Vintage Pulp Apr 18 2018
THE TIME OF HER LIFE
Documentary charts Marilyn Monroe's climb to the top of Tinseltown.


Completing the third of a triptych of poster for the documentary Marilyn, above we have a U.S. poster made for the movie's premier there today in 1963. We already shared the Yugoslavian and Japanese posters. They're all similar—the dress and the backgrounds change color but they all have the same image of Monroe in the hands raised pose you see here. And we love the shot. The movie, as we mentioned before, was put together by Twentieth Century Fox to celebrate Monroe, and mission accomplished. It's a must for fans.

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Vintage Pulp Dec 24 2017
A LETHAL REWRITE
Michael Shayne stabs Phillip Marlowe in the back.


Above you see a promo poster for the detective yarn Time To Kill, a movie that premiered in the U.S. today in 1943 and has a mildly convoluted provenance that will be interesting to pulp fans. Mystery authors Brett Halliday and Raymond Chandler were both popular writers, but Twentieth Century Fox had already made six movies based on Halliday's novels. So they bought Chandler's The High Window and changed the main character from Phillip Marlowe to Halliday's franchise detective Michael Shayne. We don't know if Chandler and Halliday had any sort of rivalry to that point, but we wouldn't be surprised if one started.

Fox had made the previous Shayne flicks in just two years, and they're light in tone, which is one reason we think websites that label Time To Kill a film noir are stretching. The lead character is not a driven loner, the general sense of corruption is nowhere to be found, and most of the usual noir iconography, such as rain or water, neon, newspapers, sidewalks, etc., is absent. No flashbacks. No voiceover. Nothing. Co-star Doris Merrick is a femme fatale perhaps, but virtually any woman in a crime thriller can fit that cubbyhole. Then surprise—four fifths of the way through its running time the movie shifts gears—Shayne walks into a nighttime murder scene that's draped with shadows and ill portent, but even this is played for laughs when he pratfalls down a staircase. And the ultimate fate of the villain is basically a bad barroom joke.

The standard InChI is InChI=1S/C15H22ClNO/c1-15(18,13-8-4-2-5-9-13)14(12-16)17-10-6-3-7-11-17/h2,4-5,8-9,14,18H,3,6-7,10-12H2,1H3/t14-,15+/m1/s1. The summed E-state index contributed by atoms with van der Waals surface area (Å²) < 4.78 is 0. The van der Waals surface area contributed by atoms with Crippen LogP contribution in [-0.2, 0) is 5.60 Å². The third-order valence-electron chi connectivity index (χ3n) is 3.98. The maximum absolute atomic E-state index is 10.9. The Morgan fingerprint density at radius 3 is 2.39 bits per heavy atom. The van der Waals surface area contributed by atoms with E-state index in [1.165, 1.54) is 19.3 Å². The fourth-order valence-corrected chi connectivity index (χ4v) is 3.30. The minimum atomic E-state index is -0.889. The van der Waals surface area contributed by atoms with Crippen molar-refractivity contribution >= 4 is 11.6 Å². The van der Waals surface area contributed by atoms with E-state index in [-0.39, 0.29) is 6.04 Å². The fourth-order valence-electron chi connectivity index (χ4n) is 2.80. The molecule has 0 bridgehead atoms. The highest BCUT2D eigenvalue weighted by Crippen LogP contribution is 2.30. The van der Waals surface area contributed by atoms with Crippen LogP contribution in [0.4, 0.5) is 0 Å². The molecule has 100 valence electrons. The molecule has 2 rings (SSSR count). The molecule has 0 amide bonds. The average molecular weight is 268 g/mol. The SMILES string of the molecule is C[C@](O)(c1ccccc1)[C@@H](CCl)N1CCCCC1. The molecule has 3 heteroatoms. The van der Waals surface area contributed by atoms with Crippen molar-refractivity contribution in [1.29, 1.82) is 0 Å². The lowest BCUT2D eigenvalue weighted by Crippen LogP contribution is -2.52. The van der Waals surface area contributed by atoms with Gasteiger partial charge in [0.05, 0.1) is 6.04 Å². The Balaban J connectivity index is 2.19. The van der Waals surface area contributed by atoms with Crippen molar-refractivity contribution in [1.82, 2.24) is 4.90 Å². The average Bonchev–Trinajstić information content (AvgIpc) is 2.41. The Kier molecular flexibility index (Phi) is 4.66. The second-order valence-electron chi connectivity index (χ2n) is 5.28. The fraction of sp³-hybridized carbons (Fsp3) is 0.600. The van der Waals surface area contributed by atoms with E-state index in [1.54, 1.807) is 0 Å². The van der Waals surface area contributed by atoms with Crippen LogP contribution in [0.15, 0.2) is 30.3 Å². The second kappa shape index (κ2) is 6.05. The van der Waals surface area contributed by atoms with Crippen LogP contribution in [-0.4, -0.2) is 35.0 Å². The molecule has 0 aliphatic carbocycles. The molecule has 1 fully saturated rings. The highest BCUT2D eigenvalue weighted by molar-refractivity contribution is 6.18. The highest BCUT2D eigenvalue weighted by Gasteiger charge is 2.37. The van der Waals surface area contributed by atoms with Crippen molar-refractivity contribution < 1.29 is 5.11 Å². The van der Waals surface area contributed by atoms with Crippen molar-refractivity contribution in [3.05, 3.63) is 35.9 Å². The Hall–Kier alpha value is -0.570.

Director Herbert Leeds had worked on a variety of low budget westerns, comedies, and serials, and was a technician, not a stylist. His spliced in noir sequence is a nice nod to an emerging trend, but we don't think it pushes what is mainly a goofball detective film into noir territory. In general, his were a safe pair of hands tasked with churning out movies at high speed. Time To Kill is a typically perfunctory Leeds effort—one hour and one minute long, meant to be consumed like penny candy. So we don't think it's a film noir, but hey—we just run a silly website. What do we know? And does it even matter? Time To Kill is a decent enough distraction, however you categorize it.

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Vintage Pulp Jan 3 2017
A BALLESTER QUINTET
Anselmo Ballester helped set the artistic standard in the competitive world of Italian movie illustrators.

Anselmo Ballester is yet another virtuoso poster artist from Italy, where cinema promos were taken perhaps more seriously as art pieces than anyplace in the world. We've documented many of these Italian geniuses, including Mafé, Luigi Martinati, Sandro Symeoni, Mario de Berardinis, and others. Ballester, born in 1897, predated nearly all of his colleagues (only Martinati was born earlier) and enjoyed a fifty year career working for studios such as Cosmopolis, Titanus, Twentieth Century Fox, and RKO Radio Pictures. He also worked in commercial and political advertising. For the titles of the above works just check the keywords below. They're in top-to-bottom order in Italian and English.

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Vintage Pulp Jan 19 2016
TO HILL AND BACK
Reaching the top isn’t easy. Staying on top is even harder.